Zombie Correction

A couple of posts ago, I wrote about the zombie genre and how I feel it is a dead end as a storytelling convention because it’s just the same story over and over and over again.  Well, I’m not ready to change that notion just yet.

But at one point I did refer to zombie novels as the “Harlequin romance of horror”, the basic equivalent of comfort food, not loved because it’s really good or challenging or particularly interesting, but because it’s familiar and reliable and completely predictable.  And I stand by that statement.

But what I want to clarify is that this isn’t necessarily a bad thing.  Certainly, I didn’t want to insult Harlequin romances because, say what you will, romance is one of the few genres, maybe the only one, that continues to thrive while the rest of us struggle to hold onto our audience.  And Harlequin is a varied and prolific publisher that deserves more respect than it generally gets.

And, I suppose, so does the zombie genre.  Sure, I don’t get it, and I do think its popularity stems from an affection for something familiar and fun.  (I could be wrong of course.  It has happened once or twice.)  But if people enjoy it, who really cares why?

I suppose I could’ve gone back and just edited the original post, but screw that.  I’m not one to whitewash my mistakes.  So I just want to clarify that if I offended either romance or zombie fans with my comparison that offense was intended to neither.

Fighting the good fight, Writing the good write,


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  1. Posted July 22, 2009 at 3:03 pm | Permalink

    No offense here. I must however direct your attention to a zombie related publication. I’m sure you’re already aware of its presence but should actually give it a whirl. “The Walking Dead” written by Robert Kirkman, while being a comic book, is one of the most well written zombie stories I’ve had the pleasure reading. Mr. Kirkman completely smashes all stereotypes attached to the genre.

    I almost forgot to say that I’m new on your site and enjoy your books.

  2. sqt
    Posted July 22, 2009 at 11:05 pm | Permalink

    I just read “The Strain” by Guillermo Del Toro and Chuck Hogan and that one reads a lot like a zombie novel — and I have to agree, nothing terribly unique there. There is hope that the vampires may evolve and be less zombie-like in subsequent books. But if that doesn’t happen, what a boring series that will be.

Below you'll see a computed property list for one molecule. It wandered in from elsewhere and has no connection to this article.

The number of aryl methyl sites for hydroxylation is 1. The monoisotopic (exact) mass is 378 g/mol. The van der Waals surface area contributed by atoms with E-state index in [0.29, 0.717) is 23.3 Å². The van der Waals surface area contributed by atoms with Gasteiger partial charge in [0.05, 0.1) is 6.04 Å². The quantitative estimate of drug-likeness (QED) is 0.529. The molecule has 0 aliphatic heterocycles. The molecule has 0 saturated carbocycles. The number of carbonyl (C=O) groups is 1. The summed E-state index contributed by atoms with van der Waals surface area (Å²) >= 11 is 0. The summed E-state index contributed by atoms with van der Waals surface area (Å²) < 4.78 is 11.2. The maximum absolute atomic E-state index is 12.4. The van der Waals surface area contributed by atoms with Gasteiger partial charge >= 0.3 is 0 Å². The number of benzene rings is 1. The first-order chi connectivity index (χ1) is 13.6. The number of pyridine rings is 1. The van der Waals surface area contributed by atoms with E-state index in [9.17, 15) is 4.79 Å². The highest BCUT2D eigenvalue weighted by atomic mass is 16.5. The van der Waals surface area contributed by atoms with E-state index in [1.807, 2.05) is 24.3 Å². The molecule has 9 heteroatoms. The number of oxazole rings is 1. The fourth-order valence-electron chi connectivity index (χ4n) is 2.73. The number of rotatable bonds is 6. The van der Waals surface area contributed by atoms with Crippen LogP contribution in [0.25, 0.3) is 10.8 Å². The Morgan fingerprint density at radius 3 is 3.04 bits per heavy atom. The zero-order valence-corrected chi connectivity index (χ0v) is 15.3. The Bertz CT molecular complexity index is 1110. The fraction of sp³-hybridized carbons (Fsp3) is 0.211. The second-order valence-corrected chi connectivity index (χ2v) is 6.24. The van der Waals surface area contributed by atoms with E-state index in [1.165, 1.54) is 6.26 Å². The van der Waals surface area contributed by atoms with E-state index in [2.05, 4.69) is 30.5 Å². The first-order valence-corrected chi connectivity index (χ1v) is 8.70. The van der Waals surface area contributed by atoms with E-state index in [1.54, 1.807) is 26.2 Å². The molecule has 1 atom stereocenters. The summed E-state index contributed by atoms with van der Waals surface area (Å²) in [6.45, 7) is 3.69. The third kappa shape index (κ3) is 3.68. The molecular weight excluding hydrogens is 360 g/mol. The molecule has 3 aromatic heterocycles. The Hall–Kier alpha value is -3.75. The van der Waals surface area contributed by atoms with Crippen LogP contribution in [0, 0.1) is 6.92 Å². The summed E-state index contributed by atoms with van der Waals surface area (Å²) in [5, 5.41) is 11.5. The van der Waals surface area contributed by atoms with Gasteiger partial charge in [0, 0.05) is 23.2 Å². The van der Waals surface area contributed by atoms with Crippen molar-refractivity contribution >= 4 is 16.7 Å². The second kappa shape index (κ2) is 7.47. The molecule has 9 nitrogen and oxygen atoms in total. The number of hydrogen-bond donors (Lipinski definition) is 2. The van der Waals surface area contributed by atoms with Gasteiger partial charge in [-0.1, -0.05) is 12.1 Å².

3. jhersko
    Posted July 25, 2009 at 11:38 pm | Permalink

    First off, Mr. A. Lee Martinez, I’ve been a fan since “Gil’s All Fright Diner” and frankly, you just rock. Thank you for the many hours of pleasure you’ve given me with your writings. I had a laugh when I read your zombie post. I’ve been a die hard zombie movie fan for a couple years now, and just discovered the book genre. I love zombie tales because I’m all about stories of survival. I’m sure you’ve heard of these books, but just in case you haven’t, if you pick one up, they may change your outlook:

    Day by Day Armageddon by JL bourne
    World War Z by Max Brooks

    Listen, if you have a zombie contingency plan, there is *nothing* that you can’t survive. 🙂

  4. A. Lee Martinez
    Posted July 26, 2009 at 9:35 pm | Permalink

    Thanks for the comment, Jhersko.

    My only disagreement with your thoughts is that planning for a zombie apocalypse is no guarantee that you’ll be prepared for everything. For example, when the Inhumanoids come from the center of the Earth, you’ll discover that shotguns and planks over your windows aren’t going to do you much good. And, inevitably, when the robots from space attack, you’ll discover that lasers are no match for dinobots.

    Still, as long as you think I rock, I guess I can overlook your zombie apocalypse fallacy.

  5. jonquest
    Posted August 18, 2009 at 1:47 am | Permalink

    World War Z.

    I’ve never read a zombie book and have never been a big fan of zombie movies, but World War Z is excellent. I wouldn’t even classify it as a zombie book, in the same way you don’t want to be classified as “funny.” Oh it has zombies in it, but that isn’t what it’s about. Give it a try if you haven’t. Maybe it will surprise you as it surprised me.

  6. Posted December 7, 2009 at 4:49 pm | Permalink

    I’ll second the suggestion that you read World War Z. The only reason I initially read it was because Max Brooks wrote it, and I expected it to be some zany pastiche of the genre, and was amazed by what he had done with the premise. jonquest is right: It’s not a zombie novel like you would expect. It actually has an unexpected depth.

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